Mulan (1998)

Posted in Reviews by - March 08, 2020
Mulan (1998)

A welcomed hit for Disney following the slightly damp reception for both Hercules and The Hunchback of Notre Dame. Like many of the other titles released during the so-called ‘Disney Renaissance’ in the 1990s, this is based on another well-known story – in this case, the Chinese poem ‘Ballad of Mulan’, which dates from the 6th century and tells the fictional story of a woman who disguises herself as a man to replace her ageing father in the Imperial army. Its a rather refreshing take on the legend, with hand-drawn visuals inspired by Chinese art and locations (among them the Great Wall and Imperial Palace), not to mention some decent songs by Matthew Wilder and David Zippel with hits by Stevie Wonder and Christina Aguilera. Instead of the routine Disney damsel-in-distress formula, Mulan’s motives are not for love, but rather honouring the collective, loyalty to one’s country and respect for family. It is society which poses the greater existential threat, where prescribed limitations are placed on her freedom, power and authority because of her sex. Once disguised as a boy, she progresses far in the military, even rescuing her Captain, Li Shing (voiced by Jackie Chan in the Chinese versions), while overcoming the pig-headedness of her altogether useless male contemporaries. She is assigned national hero status when she stands up to the invading Hun army to protect the Emperor, after she is revealed to be a woman. (This is where the film diverges from the original source, which has Mulan maintain her disguise for 12 years). Her companion throughout all of this is a talking miniature dragon called Mushu, voiced by Eddie Murphy (channelling Robin Williams’ Genie), who adds energy to the film, even if he does ultimately end up overwhelming it. He’s a hoot for the kids, sure, but quickly becomes a pain for any adults in the room. The vocal talent includes Asian American actors like Ming-Na Wen, Pat Morita, BD Wong and James Hong, and although Disney are clearly at pains to provide a sensitive account of such a significant Chinese story, there is inevitably a distinctly Hollywood sensibility to the film. This would be singled out as one of the reasons the film did so badly in China, where it failed to do anywhere near the type of business The Lion King did several years before.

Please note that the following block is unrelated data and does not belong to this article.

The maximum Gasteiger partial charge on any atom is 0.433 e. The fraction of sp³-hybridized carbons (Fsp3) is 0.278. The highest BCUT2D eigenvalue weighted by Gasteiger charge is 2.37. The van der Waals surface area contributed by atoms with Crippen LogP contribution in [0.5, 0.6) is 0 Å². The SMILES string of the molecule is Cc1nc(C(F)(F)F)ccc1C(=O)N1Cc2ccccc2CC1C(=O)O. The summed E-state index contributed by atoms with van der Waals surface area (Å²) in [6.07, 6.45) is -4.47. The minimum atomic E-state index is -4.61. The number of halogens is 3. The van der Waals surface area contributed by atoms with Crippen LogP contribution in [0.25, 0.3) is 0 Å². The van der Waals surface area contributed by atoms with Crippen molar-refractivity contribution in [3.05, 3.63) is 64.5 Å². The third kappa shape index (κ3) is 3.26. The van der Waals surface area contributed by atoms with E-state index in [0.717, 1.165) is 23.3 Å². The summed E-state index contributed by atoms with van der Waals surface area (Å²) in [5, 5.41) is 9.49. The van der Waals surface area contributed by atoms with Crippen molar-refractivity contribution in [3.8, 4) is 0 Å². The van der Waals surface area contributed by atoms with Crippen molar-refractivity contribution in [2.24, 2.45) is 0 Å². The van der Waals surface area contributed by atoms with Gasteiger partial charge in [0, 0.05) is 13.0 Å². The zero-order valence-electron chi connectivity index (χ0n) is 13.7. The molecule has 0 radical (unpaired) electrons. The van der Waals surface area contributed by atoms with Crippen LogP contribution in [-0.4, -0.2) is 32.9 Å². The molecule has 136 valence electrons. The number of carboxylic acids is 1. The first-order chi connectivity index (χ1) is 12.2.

This post was written by
Editor and creator of Kung Fu Movie Guide and the host of the Kung Fu Movie Guide Podcast. I live behind a laptop in London, UK.

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